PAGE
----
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Counting the cost of a data breach

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Counting the cost of a data breach

The average cost of a data breach in South Africa is R1 548.00, with a total organisational cost of R28,6-million
This is according to a report that analysed the financial impact of data breaches on a company’s bottom line. Sponsored by IBM and conducted by the Ponemon Institute, the study included a first time benchmark study on the cost of data breach incidents specifically for companies in South Africa.
Globally, cybersecurity incidents continue to grow in both volume and sophistication, with 64% more security incidents reported in 2015 than in 2014. As these threats grow in number and complexity, the cost to companies continues to rise. In fact, the study found that companies lose $158.00 per compromised record.
According to the latest edition of The Global Information Technology Report’s Networked Readiness Index (NRI) published by the World Economic Forum, South Africa has performed well, jumping 10 places to 65th position overall worldwide.
“While this is fantastic news in terms of the strides the country is making with technology adoption, increased technology use can also increase the risk of data breaches,” says Kevin McKerr, security sales leader at IBM South Africa.
South African companies by comparison experience a higher cost to lost business per breach than the global average. With the average number of breached records at 18 255 per incident, the cost of breach is around R1 548.00 per lost or stolen data record. Importantly, 37% of data breaches involved malicious or criminal attacks.
Lost business costs are followed closely by detection and escalation costs – typically including forensic and investigative activities, assessment and audit services, crisis team management and communications to executive management and boards of directors.
In addition the study found that the more records and information lost, the higher the cost of the data breach. Costs range from R21,6-million for data breaches involving 10,000 or fewer lost or stolen records to R33,5-million for the loss or theft of more than 50 000 records.
In South Africa, churn was identified as a key risk factor in data breaches. In fact the more churn, the higher the cost of data breach. If companies lost less than 1% of their existing customers, the average cost of a breach could be R26,83-million, below the average of R28,6-million. But when companies had a churn rate of greater than 4%, the average cost could be R35,95-million – well above the average.
Certain factors reduced the cost of a data breach. Incident response teams and plans, extensive use of encryption, participation in threat sharing and employee training programmes decreased the per capita cost. Data breaches due to third party involvement, extensive migration to the cloud or lost or stolen devices increased the cost.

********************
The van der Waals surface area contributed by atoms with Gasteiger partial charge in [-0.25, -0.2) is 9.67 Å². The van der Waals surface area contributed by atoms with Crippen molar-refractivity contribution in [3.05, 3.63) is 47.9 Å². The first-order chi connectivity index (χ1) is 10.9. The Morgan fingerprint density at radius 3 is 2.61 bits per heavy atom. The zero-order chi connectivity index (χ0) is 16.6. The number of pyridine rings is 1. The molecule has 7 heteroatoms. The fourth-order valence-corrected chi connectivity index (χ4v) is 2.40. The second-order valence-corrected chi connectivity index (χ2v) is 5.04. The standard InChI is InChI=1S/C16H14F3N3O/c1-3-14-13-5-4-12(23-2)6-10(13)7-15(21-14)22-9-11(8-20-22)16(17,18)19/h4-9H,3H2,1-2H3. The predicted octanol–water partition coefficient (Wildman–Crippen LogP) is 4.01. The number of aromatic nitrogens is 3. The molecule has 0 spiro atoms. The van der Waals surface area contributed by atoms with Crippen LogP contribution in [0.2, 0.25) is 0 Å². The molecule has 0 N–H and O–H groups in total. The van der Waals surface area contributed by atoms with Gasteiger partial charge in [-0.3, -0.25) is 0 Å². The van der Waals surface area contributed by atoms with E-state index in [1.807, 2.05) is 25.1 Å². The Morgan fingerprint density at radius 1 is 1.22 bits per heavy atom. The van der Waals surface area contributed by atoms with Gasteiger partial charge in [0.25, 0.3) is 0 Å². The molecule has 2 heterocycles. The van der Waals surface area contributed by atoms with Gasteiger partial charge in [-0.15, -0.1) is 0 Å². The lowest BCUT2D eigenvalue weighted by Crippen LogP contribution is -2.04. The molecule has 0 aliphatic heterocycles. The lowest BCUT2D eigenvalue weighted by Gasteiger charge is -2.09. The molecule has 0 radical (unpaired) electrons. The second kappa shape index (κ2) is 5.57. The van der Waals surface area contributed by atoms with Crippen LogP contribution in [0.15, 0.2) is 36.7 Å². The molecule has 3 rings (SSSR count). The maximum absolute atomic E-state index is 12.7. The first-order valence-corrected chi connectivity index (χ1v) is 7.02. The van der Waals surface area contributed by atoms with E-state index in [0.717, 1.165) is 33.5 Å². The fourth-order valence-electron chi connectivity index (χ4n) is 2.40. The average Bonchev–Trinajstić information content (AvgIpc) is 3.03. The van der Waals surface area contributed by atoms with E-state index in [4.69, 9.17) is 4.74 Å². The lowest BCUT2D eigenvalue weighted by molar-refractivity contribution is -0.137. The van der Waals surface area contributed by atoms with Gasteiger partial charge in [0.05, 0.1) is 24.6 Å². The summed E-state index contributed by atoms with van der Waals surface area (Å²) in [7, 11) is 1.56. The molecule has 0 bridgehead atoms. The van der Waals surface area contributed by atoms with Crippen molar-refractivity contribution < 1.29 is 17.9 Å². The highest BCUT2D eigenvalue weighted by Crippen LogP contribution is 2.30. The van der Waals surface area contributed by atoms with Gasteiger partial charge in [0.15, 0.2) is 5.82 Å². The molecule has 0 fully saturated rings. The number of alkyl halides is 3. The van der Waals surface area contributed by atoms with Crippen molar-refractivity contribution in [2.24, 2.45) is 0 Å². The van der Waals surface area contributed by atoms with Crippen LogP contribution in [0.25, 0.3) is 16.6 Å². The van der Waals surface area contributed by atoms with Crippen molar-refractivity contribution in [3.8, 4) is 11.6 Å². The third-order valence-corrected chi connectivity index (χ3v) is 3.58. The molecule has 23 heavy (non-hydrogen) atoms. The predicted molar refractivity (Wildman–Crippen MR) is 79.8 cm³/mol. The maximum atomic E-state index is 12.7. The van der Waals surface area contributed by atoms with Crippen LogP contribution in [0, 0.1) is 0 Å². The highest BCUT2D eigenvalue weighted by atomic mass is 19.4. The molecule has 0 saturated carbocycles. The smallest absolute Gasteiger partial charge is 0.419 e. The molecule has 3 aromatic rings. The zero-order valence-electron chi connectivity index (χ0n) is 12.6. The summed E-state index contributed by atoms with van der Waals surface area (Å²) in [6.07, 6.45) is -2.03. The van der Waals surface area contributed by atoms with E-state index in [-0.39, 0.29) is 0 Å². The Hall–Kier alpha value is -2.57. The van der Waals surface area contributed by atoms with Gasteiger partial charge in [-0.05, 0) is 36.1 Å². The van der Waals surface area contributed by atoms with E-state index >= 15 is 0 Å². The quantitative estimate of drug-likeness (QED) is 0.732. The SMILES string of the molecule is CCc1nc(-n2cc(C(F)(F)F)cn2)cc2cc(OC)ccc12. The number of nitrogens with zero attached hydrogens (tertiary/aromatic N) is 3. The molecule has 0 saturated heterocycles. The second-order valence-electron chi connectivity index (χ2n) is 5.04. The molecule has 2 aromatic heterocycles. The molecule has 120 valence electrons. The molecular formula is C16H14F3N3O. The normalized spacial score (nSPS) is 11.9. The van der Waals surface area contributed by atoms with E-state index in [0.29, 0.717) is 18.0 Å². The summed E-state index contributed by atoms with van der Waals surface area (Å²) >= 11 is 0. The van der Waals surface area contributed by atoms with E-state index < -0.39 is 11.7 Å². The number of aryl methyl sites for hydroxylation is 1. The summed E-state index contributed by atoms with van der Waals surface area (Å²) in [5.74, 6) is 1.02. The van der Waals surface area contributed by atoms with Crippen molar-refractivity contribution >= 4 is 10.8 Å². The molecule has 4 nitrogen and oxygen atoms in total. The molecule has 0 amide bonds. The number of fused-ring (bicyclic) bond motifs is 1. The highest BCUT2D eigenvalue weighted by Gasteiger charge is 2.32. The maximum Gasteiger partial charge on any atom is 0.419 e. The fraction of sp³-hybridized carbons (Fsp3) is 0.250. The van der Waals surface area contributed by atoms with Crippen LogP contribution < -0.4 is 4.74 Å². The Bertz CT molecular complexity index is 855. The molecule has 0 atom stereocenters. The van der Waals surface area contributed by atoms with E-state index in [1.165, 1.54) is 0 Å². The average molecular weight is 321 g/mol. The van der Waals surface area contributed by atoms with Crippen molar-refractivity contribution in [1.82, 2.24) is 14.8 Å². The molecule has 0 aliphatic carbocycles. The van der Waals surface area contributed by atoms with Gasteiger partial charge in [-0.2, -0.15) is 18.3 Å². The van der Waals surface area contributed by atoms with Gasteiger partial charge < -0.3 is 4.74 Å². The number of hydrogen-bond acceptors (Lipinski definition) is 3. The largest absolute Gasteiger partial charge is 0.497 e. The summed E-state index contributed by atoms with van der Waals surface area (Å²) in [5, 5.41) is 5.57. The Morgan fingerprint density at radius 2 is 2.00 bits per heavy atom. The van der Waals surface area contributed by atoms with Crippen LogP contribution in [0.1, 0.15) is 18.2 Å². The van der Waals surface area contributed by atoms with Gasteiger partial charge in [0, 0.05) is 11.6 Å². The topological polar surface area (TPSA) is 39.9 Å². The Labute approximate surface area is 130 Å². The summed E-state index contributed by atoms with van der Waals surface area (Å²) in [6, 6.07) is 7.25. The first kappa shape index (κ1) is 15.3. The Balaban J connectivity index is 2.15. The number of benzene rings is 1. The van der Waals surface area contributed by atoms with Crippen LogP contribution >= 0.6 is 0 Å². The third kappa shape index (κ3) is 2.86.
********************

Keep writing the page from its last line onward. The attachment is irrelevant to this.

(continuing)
According to the study, leveraging an incident response team was the single biggest factor associated with reducing the cost of a data breach. Incident response teams and plans, extensive use of encryption, participation in threat sharing and employee training programmes decreased the per capita cost. Data breaches due to third party involvement, extensive migration to the cloud or lost or stolen devices increased the cost.
The process of responding to a breach is extremely complex and time consuming if not properly planned for. Among the required activities, a company must:
* Work with IT or outside security experts to quickly identify the source of the breach and stop any more data leakage.
* Disclose the breach to the appropriate government/regulatory officials, meeting specific deadlines to avoid potential fines.
* Communicate the breach with customers, partners, and stakeholders.
* Set up any necessary hotline support and credit monitoring services for affected customers.
Each one of these steps takes countless hours of commitment from staff members, taking time away from their normal responsibilities and wasting valuable human resources to the business.
Incident response teams expedite and streamline the process of responding to a breach, as they’re experts on what companies need to do once they realise they’ve been compromised. These teams address all aspects of the security operations and response lifecycles, from resolving the incident, to satisfying key industry concerns and regulatory mandates.
Additionally, incident response technologies can automate this process to further speed efficiency and response time.
The global study also found the longer it takes to detect and contain a data breach, the more costly it becomes to resolve. While breaches that were identified in less than 100 days cost companies an average of $3,23-million, breaches that were found after the 100-day mark cost over $1-million more on average ($4,38-million).
Globally, the average time to identify a breach in the study was estimated at 201 days, and the average time to contain a breach was estimated at 70 days.
The study found that companies with predefined business continuity management (BCM) processes in place found and contained breaches more quickly.